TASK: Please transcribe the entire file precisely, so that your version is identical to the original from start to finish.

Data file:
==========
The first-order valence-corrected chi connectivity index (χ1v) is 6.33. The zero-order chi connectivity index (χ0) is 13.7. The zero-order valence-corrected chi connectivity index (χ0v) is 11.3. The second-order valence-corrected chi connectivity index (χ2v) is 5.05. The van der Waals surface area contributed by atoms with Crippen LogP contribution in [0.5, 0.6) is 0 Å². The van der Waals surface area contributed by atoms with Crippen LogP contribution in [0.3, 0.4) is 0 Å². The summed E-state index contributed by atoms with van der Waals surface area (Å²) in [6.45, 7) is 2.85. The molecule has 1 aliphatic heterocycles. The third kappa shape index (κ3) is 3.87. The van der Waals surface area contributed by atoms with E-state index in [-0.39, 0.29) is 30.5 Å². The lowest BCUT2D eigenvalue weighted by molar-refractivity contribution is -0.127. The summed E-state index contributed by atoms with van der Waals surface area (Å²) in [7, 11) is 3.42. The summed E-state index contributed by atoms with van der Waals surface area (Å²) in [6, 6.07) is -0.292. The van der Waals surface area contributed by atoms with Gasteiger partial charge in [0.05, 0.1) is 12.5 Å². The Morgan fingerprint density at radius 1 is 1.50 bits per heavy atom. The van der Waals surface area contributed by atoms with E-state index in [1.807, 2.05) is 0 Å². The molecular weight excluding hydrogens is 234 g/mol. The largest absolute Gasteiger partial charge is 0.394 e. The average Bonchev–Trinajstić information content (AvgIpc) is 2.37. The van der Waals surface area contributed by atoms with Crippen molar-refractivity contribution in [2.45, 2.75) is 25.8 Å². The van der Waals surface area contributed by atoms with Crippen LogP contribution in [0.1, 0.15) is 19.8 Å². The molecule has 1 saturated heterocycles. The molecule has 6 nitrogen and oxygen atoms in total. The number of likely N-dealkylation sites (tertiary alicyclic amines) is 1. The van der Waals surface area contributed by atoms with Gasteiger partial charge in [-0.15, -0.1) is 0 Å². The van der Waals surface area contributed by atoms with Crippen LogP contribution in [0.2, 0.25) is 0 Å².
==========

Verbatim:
The first-order valence-corrected chi connectivity index (χ1v) is 6.33. The zero-order chi connectivity index (χ0) is 13.7. The zero-order valence-corrected chi connectivity index (χ0v) is 11.3. The second-order valence-corrected chi connectivity index (χ2v) is 5.05. The van der Waals surface area contributed by atoms with Crippen LogP contribution in [0.5, 0.6) is 0 Å². The van der Waals surface area contributed by atoms with Crippen LogP contribution in [0.3, 0.4) is 0 Å². The summed E-state index contributed by atoms with van der Waals surface area (Å²) in [6.45, 7) is 2.85. The molecule has 1 aliphatic heterocycles. The third kappa shape index (κ3) is 3.87. The van der Waals surface area contributed by atoms with E-state index in [-0.39, 0.29) is 30.5 Å². The lowest BCUT2D eigenvalue weighted by molar-refractivity contribution is -0.127. The summed E-state index contributed by atoms with van der Waals surface area (Å²) in [7, 11) is 3.42. The summed E-state index contributed by atoms with van der Waals surface area (Å²) in [6, 6.07) is -0.292. The van der Waals surface area contributed by atoms with Gasteiger partial charge in [0.05, 0.1) is 12.5 Å². The Morgan fingerprint density at radius 1 is 1.50 bits per heavy atom. The van der Waals surface area contributed by atoms with E-state index in [1.807, 2.05) is 0 Å². The molecular weight excluding hydrogens is 234 g/mol. The largest absolute Gasteiger partial charge is 0.394 e. The average Bonchev–Trinajstić information content (AvgIpc) is 2.37. The van der Waals surface area contributed by atoms with Crippen molar-refractivity contribution in [2.45, 2.75) is 25.8 Å². The van der Waals surface area contributed by atoms with Crippen LogP contribution in [0.1, 0.15) is 19.8 Å². The molecule has 1 saturated heterocycles. The molecule has 6 nitrogen and oxygen atoms in total. The number of likely N-dealkylation sites (tertiary alicyclic amines) is 1. The van der Waals surface area contributed by atoms with Gasteiger partial charge in [-0.15, -0.1) is 0 Å². The van der Waals surface area contributed by atoms with Crippen LogP contribution in [0.2, 0.25) is 0 Å².